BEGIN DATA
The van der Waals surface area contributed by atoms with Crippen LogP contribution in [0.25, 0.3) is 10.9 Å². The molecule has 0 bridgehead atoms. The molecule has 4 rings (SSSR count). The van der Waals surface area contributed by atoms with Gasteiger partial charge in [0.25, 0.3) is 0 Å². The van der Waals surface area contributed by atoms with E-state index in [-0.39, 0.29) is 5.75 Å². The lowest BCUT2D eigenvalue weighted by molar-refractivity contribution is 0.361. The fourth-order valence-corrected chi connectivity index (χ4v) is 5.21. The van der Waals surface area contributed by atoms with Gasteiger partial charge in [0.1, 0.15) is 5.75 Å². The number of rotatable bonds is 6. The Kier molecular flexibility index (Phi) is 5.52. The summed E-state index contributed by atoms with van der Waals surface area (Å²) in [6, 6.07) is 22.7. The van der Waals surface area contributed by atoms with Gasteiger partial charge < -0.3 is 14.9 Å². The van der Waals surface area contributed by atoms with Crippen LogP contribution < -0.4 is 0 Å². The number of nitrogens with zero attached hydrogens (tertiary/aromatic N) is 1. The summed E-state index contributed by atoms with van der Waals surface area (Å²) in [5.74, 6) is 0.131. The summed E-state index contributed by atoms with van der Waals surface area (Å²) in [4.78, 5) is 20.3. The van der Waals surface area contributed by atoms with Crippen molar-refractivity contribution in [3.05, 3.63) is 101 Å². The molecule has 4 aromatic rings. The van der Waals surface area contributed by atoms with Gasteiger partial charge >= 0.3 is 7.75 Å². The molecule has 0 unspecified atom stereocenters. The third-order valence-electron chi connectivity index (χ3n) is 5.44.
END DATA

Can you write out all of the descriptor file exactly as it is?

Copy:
The van der Waals surface area contributed by atoms with Crippen LogP contribution in [0.25, 0.3) is 10.9 Å². The molecule has 0 bridgehead atoms. The molecule has 4 rings (SSSR count). The van der Waals surface area contributed by atoms with Gasteiger partial charge in [0.25, 0.3) is 0 Å². The van der Waals surface area contributed by atoms with E-state index in [-0.39, 0.29) is 5.75 Å². The lowest BCUT2D eigenvalue weighted by molar-refractivity contribution is 0.361. The fourth-order valence-corrected chi connectivity index (χ4v) is 5.21. The van der Waals surface area contributed by atoms with Gasteiger partial charge in [0.1, 0.15) is 5.75 Å². The number of rotatable bonds is 6. The Kier molecular flexibility index (Phi) is 5.52. The summed E-state index contributed by atoms with van der Waals surface area (Å²) in [6, 6.07) is 22.7. The van der Waals surface area contributed by atoms with Gasteiger partial charge < -0.3 is 14.9 Å². The van der Waals surface area contributed by atoms with Crippen LogP contribution < -0.4 is 0 Å². The number of nitrogens with zero attached hydrogens (tertiary/aromatic N) is 1. The summed E-state index contributed by atoms with van der Waals surface area (Å²) in [5.74, 6) is 0.131. The summed E-state index contributed by atoms with van der Waals surface area (Å²) in [4.78, 5) is 20.3. The van der Waals surface area contributed by atoms with Crippen molar-refractivity contribution in [3.05, 3.63) is 101 Å². The molecule has 4 aromatic rings. The van der Waals surface area contributed by atoms with Gasteiger partial charge >= 0.3 is 7.75 Å². The molecule has 0 unspecified atom stereocenters. The third-order valence-electron chi connectivity index (χ3n) is 5.44.